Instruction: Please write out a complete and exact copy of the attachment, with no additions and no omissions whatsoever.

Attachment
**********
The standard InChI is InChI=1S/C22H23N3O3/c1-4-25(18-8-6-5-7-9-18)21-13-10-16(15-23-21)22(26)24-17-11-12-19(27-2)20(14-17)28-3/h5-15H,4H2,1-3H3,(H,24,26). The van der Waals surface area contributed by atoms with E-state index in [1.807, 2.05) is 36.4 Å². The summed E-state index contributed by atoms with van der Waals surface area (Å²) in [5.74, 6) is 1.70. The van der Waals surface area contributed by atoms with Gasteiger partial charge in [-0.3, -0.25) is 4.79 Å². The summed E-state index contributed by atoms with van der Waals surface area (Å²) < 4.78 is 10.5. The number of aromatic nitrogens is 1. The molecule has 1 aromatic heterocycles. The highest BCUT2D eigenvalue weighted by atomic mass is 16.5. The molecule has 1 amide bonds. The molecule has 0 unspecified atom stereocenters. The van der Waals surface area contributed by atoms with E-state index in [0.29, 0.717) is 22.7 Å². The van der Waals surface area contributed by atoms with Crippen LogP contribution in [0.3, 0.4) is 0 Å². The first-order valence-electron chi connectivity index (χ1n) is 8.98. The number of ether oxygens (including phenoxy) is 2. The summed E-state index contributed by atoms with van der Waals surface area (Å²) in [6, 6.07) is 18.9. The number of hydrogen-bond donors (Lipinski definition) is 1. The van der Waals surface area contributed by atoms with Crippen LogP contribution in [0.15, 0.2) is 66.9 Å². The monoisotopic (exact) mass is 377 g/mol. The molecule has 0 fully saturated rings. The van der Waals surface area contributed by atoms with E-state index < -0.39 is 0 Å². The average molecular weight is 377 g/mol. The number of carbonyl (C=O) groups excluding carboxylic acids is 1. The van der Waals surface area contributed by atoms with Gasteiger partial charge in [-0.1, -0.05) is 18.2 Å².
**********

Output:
The standard InChI is InChI=1S/C22H23N3O3/c1-4-25(18-8-6-5-7-9-18)21-13-10-16(15-23-21)22(26)24-17-11-12-19(27-2)20(14-17)28-3/h5-15H,4H2,1-3H3,(H,24,26). The van der Waals surface area contributed by atoms with E-state index in [1.807, 2.05) is 36.4 Å². The summed E-state index contributed by atoms with van der Waals surface area (Å²) in [5.74, 6) is 1.70. The van der Waals surface area contributed by atoms with Gasteiger partial charge in [-0.3, -0.25) is 4.79 Å². The summed E-state index contributed by atoms with van der Waals surface area (Å²) < 4.78 is 10.5. The number of aromatic nitrogens is 1. The molecule has 1 aromatic heterocycles. The highest BCUT2D eigenvalue weighted by atomic mass is 16.5. The molecule has 1 amide bonds. The molecule has 0 unspecified atom stereocenters. The van der Waals surface area contributed by atoms with E-state index in [0.29, 0.717) is 22.7 Å². The van der Waals surface area contributed by atoms with Crippen LogP contribution in [0.3, 0.4) is 0 Å². The first-order valence-electron chi connectivity index (χ1n) is 8.98. The number of ether oxygens (including phenoxy) is 2. The summed E-state index contributed by atoms with van der Waals surface area (Å²) in [6, 6.07) is 18.9. The number of hydrogen-bond donors (Lipinski definition) is 1. The van der Waals surface area contributed by atoms with Crippen LogP contribution in [0.15, 0.2) is 66.9 Å². The monoisotopic (exact) mass is 377 g/mol. The molecule has 0 fully saturated rings. The van der Waals surface area contributed by atoms with E-state index < -0.39 is 0 Å². The average molecular weight is 377 g/mol. The number of carbonyl (C=O) groups excluding carboxylic acids is 1. The van der Waals surface area contributed by atoms with Gasteiger partial charge in [-0.1, -0.05) is 18.2 Å².